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Teach Your Child How to Make a Comic Book

Comic books are a unique medium. They add a visual dimension to storytelling, but still leave room for the imagination. And there’s only one thing more fun than reading one- and that’s making one.

Comic books have their beginnings in the hieroglyphics of Egypt according to some, but it wasn’t until the late 1800’s that the traditional balloon symbol was added to contain characters’ speech. This is usually attributed to Richard Fenton Outcalt’s 1896 comic “The Yellow Kid”.

Most early comics centered on a humorous theme, hence the terms “comic book” or “funnies”. As time went on, more dramatic themes were created, many with “super-heroes” as key figures. The 1920’s and 30’s saw a big rise in this medium as the art form spread to other areas of the world.

One of the wonderful things about comics is that anyone with a story to tell can make one. Currently there are 850 schools in the United States alone that have adopted the initiative “The Comic Book Project” as a means of promoting literacy.

Would your youngster like to make a comic strip? It becomes possible with a few simple materials and an active imagination.

Grades K to 3rd

As soon as your child is able to grip a pencil with some control, they will be able to at least draw characters and a setting. Use another comic as a model, perhaps one you have made and shared with them. Then follow these steps:

Have your child dictate a story. Distill the events and key words so there is little fluff. Don’t worry about dividing the words into frames, just record them for now.

Start sketching key events on 4 or 5 inch square papers, creating a kind of story board. If your child is able, have them do this. Order them by penciling in numbers in one corner.

Have your child practice drawing key characters so that they will be recognizable in the final version.

Decide together what characters will be doing or saying in each frame. Eliminate extra frames and create new ones to flesh out the story. Place the text in balloons or strips on frames that need them. This is your rough draft.

A younger child may want to start out with a 3 to 6 frame story. Words are optional if pictures can tell the story. Once you have gotten the story down and are satisfied with your character development, you can begin to create final frames.

Working on separate frames (full page frames are good for 5 and 6 year olds; smaller ones for 7 to 9 year olds), compose the story. Use crayon or markers to color your frames. Don’t forget to add marks that express what the characters are going through- like anger, confusion, happiness, love and frustration. Make sure you leave enough room for words and speech balloons. Use pencil for words until your child is older.

Place completed squares on card stock, using a glue stick to attach them in order. Design a cover with the title of your comic and list the author(s) and illustrator(s). Bind by stapling or using a punch and fastening with yarn. Don’t forget to date the final copy. Have fun sharing with your child’s friends and relatives.

This simple process will probably take several sittings, depending on the concept and your child’s age. Have fun with it. If your child seems frustrated, put it away for a rainy day and then come back to it. Have fun and reserve criticism so that your child will want to continue using comics as a means of storytelling.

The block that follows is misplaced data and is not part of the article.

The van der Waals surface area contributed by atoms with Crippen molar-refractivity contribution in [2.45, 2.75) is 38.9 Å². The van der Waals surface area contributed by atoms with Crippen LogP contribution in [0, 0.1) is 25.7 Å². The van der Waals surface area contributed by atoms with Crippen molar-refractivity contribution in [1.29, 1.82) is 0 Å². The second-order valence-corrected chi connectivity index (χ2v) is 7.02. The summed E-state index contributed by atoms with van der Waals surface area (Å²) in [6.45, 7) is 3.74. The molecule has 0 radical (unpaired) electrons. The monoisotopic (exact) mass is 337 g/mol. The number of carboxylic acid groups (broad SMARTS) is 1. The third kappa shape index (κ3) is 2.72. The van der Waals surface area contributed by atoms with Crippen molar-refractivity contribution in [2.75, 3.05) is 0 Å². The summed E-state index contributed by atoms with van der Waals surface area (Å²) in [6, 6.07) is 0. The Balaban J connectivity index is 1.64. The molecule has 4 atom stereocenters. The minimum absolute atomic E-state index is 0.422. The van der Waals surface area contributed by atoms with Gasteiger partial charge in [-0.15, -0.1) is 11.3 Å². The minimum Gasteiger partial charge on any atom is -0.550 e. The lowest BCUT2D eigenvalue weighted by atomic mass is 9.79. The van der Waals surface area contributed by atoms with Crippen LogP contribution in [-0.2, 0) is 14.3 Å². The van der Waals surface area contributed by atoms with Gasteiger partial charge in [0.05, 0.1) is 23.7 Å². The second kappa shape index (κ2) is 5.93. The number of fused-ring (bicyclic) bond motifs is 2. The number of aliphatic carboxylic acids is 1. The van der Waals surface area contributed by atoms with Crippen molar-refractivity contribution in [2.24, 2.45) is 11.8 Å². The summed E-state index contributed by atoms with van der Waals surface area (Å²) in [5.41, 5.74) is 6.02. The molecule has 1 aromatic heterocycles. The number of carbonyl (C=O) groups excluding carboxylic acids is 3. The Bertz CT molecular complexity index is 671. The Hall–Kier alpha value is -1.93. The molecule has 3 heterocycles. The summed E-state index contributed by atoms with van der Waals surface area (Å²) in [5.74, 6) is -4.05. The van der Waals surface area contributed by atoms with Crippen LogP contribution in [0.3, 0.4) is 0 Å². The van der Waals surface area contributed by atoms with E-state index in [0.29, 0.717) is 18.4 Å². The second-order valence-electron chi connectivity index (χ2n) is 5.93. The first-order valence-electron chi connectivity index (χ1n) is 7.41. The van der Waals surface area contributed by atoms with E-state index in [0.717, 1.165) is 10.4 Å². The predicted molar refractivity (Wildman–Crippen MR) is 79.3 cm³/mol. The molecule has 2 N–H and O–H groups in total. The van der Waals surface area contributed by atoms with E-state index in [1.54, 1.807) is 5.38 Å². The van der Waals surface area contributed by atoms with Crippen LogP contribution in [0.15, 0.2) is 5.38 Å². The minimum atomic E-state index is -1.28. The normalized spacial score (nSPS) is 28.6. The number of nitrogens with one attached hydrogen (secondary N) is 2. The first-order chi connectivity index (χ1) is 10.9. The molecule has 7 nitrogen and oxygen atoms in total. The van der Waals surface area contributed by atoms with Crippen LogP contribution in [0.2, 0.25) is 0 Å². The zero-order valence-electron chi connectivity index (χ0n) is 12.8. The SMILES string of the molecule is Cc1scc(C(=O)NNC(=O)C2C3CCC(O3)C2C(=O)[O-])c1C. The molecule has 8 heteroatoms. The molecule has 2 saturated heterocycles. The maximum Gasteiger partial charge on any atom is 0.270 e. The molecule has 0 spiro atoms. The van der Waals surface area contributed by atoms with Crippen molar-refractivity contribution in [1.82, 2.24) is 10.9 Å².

Major points to address:

  • Start simple.
  • Some stories can be told with pictures alone.
  • Let your child dictate to you if they are not able to put their story in writing yet.
  • Stop working when your child is still enjoying it, before your child gets tired or frustrated.

Grades 4 to 6th

Older children can produce more complicated storylines and more sophisticated art work. The same process listed above can be followed. Your child may want to use index cards to write and order the events of their story. They will probably be able to write a story without dictating to you.

At this age, colored pencils can be used for art work and a fine roller marker for written portions and balloons. If handwriting seems too difficult, try using Word with Comic Sans or other font, cutting out strips of words to fit in the balloons. Use spell check or a dictionary to finalize spelling.

Let your child know that they may need to make several tries at a frame before they get it the way they want it. Kids this age can easily produce a comic of 6 to 12 frames or more.

Try to have several types of comics for your child to use as sources for ideas and examples of layouts. Your child may want to start a comic club with a few friends so that they will have an audience for their work and a supply of comics to read. Or a birthday celebration could be centered on a comic book theme where all children would have an opportunity to try their hand at making one.

Your child may or may not want your help, so try to be responsive to their degree of independence. Most of all, have fun. Your child’s creation will likely be a keepsake and a source of great pride.

Main points to address:

  • Older children can create more complicated storylines and artwork.
  • Let your child know they may need to revise several times, just like other authors.
  • Have several types of comics for your child to refer to.
  • A comic club or comic-themed birthday party could be fun.

Resources
Resources that may help in your venture include:

Posted in Leisure.

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